Death walks the Wairoa Bridge


It’s only when the placard-bearing, hooter-tooting, pot-banging, protest bridge walk turns to straggle back over the smooth, inky waters of the Wairoa River that it occurs to me one or more of us may not see Christmas 2018.

Melodramatic? I don’t think so.   SH2-the Tauranga West Road is becoming more and more capricious and undiscerning in whom it is fingering. And death is appearing with a hideous regularity. It is not for nothing that the comparatively sedate Tauranga and Western Bay of Plenty crowd has given up its Sunday afternoon to publicly shame those they perceive responsible for the continued lack of realistic action on the roadway.

We like to think it always happens to someone else…not always

Having lived through the times of Nga Tama Toa, Bastion Point, apartheid and the Vietnam War; Sunday afternoon is a particularly staid affair. It’s organised in conjunction with local law enforcement; it’s promoted well in advance so inconvenience to users of the roadway is minimized; there are graphic designs which can be downloaded for protest signs and we’re told to arrive early and where to park. Pre-made placards are brought along in quantity for the otherwise busy to hold up. Several appropriately dressed Grim Reapers wait by the coffee cart.

The crowd gathers..

Western Bay of Plenty Mayor Garry Webber in conversation with one of the protest organisers, Andrew Hollis

Organisational discussion









This sign says it all…am I next                                                                                                                                    

I look over the age-diverse crowd as it gathers – beautifully groomed and dressed older women –I admire the shoes one of them is wearing; young people one or two in rural gumboots, a young man displaying his school colours hoodie. Another holding the ashes of his grandfather “taken by this road”. Very young children, almost excited to be in the crowd with their fresh-faced parents, and the older men some of whom have obviously left the outdoor jobs they had planned. And that’s what makes this such an important public statement. So there is a significant media presence.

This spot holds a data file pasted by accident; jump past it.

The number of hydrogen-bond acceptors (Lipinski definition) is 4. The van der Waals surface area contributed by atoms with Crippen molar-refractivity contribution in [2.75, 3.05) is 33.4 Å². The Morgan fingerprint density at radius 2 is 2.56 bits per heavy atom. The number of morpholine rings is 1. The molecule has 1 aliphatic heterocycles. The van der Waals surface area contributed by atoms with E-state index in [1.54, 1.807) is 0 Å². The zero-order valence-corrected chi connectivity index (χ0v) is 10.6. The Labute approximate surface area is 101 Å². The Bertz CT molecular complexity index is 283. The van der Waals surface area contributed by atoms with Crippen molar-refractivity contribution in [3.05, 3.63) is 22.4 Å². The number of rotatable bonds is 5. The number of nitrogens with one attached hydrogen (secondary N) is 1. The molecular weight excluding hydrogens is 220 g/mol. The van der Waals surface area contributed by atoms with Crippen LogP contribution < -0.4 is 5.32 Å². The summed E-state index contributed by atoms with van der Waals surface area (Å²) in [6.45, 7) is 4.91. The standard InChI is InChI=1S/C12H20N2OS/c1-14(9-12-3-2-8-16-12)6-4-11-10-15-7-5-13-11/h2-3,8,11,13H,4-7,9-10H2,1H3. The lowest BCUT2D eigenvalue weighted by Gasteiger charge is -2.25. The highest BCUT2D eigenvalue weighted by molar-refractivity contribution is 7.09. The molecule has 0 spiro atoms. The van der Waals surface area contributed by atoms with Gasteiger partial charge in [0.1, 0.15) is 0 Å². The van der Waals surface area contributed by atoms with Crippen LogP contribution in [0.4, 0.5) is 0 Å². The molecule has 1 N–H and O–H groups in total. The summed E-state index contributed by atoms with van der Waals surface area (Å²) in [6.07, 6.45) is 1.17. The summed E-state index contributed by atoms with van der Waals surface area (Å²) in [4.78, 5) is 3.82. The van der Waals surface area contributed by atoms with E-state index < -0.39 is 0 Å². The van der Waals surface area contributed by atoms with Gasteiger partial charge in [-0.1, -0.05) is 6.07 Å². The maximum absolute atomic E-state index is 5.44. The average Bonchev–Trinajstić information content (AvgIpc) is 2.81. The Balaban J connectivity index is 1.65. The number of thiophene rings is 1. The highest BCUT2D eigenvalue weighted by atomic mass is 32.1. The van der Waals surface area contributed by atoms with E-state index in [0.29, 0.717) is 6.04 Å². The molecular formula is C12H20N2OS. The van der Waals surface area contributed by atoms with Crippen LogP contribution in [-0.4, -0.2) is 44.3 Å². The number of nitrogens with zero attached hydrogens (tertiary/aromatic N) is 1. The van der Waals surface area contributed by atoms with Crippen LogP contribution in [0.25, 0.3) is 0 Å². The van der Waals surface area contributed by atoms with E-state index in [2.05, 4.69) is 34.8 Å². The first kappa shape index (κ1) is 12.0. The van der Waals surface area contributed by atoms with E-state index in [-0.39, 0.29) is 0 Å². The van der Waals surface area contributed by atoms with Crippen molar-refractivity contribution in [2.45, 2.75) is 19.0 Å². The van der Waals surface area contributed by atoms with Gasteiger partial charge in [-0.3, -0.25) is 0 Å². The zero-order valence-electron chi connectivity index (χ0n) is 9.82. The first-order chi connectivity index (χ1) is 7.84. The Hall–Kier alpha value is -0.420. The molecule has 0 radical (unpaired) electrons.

Matthew Farrell sharing the story..


Locals talk to the television

I recognise Tauranga City Council Deputy Mayor Kelvin Clout

Worth a Sunday afternoon for…









Why were we all there?   A combination of long-planned urban development in the Western Bay of Plenty hinterland north of Tauranga City and increased heavy vehicle traffic to the Port of Tauranga (now the North Island’s major export port) all traveling at speed on what is an undersized, too narrow rural-regional road.

Having first written to the Western Bay of Plenty District Council and the New Zealand Transport Agency in 2012 about SH2-Tauranga West roading issues I’ve been consistently bemused that it’s considered safe to drive at 90kph separated from oncoming traffic only by painted lines of white and yellow. That’s at a speed higher than currently permitted on the four-laned, concrete barrier medianed Takitimu Drive expressway.  

Trying to find out conclusively who is responsible for implementing change and doing and saying what, has been a mission in itself – in 2012 the NZ Transport Agency responded by ignoring me – the time-honoured response of the righteous bureaucrat.   When in early 2017 that organisation holds community consultation “Public Information Days” I go down to the Omokoroa Settlers’ Hall and walk around the large and colourful display boards.